Henry King

(16 January 1592 – 30 September 1669 / Worminghall, Buckinghamshire)

Sic Vita - Poem by Henry King

Like to the falling of a star,
Or as the flights of eagles are,
Or like the fresh spring's gaudy hue,
Or silver drops of morning dew,
Or like a wind that chafes the flood,
Or bubbles which on water stood:
Even such is man, whose borrowed light
Is straight called in, and paid to night.
The wind blows out, the bubble dies;
The spring entombed in autumn lies;
The dew dries up, the star is shot;
The flight is past, and man forgot.

Comments about Sic Vita by Henry King

  • Freshman - 787 Points John S (11/16/2015 11:06:00 PM)

    A decent poem, certainly not an original theme, or maybe it's just that I've been reading several poems on transience and death and have recently written one. I like all of the metaphors of life or of youth or both. As I get older I appreciate these poets elegant insight. When I was younger I had no aches and pains, I could nearly dunk a basketball, I had so much more energy than now. My youth feels to me today like the flights of eagles are. I feel like I borrowed light and now in my late 30's am slowly having to pay to night. I like how he uses 6 metaphors for youth or life and then describes these 6 metaphors drying up and terminating. The Eagles flight is past, the dew evaporates, the spring entombed in autumn lies, and in the end the man dies and is entirely forgotten, as we will be eventually. Overall an OK poem. I like Poe's a dream within a dream better or Wordsworth's Intimations of immortality in early childhood (Report) Reply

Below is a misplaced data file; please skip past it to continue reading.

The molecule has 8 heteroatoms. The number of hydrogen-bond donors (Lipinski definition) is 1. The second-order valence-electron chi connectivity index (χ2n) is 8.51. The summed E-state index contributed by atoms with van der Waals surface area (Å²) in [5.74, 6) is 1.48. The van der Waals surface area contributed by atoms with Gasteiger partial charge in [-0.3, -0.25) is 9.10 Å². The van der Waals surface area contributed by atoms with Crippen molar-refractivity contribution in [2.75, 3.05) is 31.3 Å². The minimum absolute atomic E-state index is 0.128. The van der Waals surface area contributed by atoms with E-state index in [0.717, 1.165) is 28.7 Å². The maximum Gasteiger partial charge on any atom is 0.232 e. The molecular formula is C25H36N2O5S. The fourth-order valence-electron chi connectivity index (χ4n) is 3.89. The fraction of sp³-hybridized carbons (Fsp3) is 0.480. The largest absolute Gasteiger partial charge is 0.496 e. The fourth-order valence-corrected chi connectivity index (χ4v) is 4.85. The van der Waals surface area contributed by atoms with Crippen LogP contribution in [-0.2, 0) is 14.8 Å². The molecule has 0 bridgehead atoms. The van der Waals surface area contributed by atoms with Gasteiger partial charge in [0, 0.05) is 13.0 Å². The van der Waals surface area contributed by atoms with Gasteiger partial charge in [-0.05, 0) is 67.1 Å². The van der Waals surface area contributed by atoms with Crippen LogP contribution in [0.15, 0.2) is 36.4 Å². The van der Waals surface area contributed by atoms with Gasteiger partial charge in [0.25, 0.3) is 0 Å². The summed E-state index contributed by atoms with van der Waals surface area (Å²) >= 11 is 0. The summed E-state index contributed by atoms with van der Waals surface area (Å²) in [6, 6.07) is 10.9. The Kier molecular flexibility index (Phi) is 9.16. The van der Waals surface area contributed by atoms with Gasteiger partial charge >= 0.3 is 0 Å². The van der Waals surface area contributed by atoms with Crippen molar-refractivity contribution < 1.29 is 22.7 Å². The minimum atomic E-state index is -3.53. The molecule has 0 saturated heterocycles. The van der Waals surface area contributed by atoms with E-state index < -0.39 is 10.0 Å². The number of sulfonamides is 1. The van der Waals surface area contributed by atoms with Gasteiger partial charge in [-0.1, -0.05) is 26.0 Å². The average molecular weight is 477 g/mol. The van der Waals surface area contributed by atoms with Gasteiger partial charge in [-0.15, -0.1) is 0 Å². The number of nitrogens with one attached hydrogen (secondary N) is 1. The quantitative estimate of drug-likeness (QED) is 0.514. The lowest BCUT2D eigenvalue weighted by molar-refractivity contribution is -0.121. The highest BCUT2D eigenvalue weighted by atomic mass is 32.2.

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  • Gold Star - 14,404 Points Ratnakar Mandlik (11/16/2015 11:05:00 PM)

    Beautiful poem with excellent flight of imagery. Loved it's diction. Thanks for sharing.10 points. (Report) Reply

  • Gold Star - 5,878 Points Neran Sati (11/16/2015 3:19:00 PM)

    few core images of the existence passing.. man role, fair enough, deserving 2 lines!
    inspiring everlasting poem (Report) Reply

  • Gold Star - 13,865 Points Susan Williams (11/16/2015 2:59:00 PM)

    This is a very worthwhile poem both due to its beauty and due to the message it conveys. Usually I find literary work from the 1600's and 1700's to be difficult to win. This is smooth as modern day writing. (Report) Reply

  • Rookie - 38 Points Aqeeb Nazir (11/16/2015 11:20:00 AM)

    Awesome Poem😜😜😜😜😜😜😜😜😜😜😜😜😜😜😜😜😜😜😜😜😜😜😜😜😜😜😜😜😜😜😜😜😜😜😜😜😜😜😜😜😜😜😜😜😜😜😜😜😜😜😜😜😜😜😜😜😜😜😜😜😜😜😜😜😜😜😜😜😜😜😜😜😜😜 (Report) Reply

  • Gold Star - 28,812 Points Kim Barney (11/16/2015 8:15:00 AM)

    Not bad for a poem that is now centuries old. The language does not really seem to be from the 1600's. I suspect that PH may have 'doctored' this one, as they have done before.
    The more I read it, however, the more I like it. (Report) Reply

  • Silver Star - 4,022 Points Manonton Dalan (11/16/2015 4:07:00 AM)

    falling of a star is magnificent. (Report) Reply

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Poem Submitted: Tuesday, April 20, 2010

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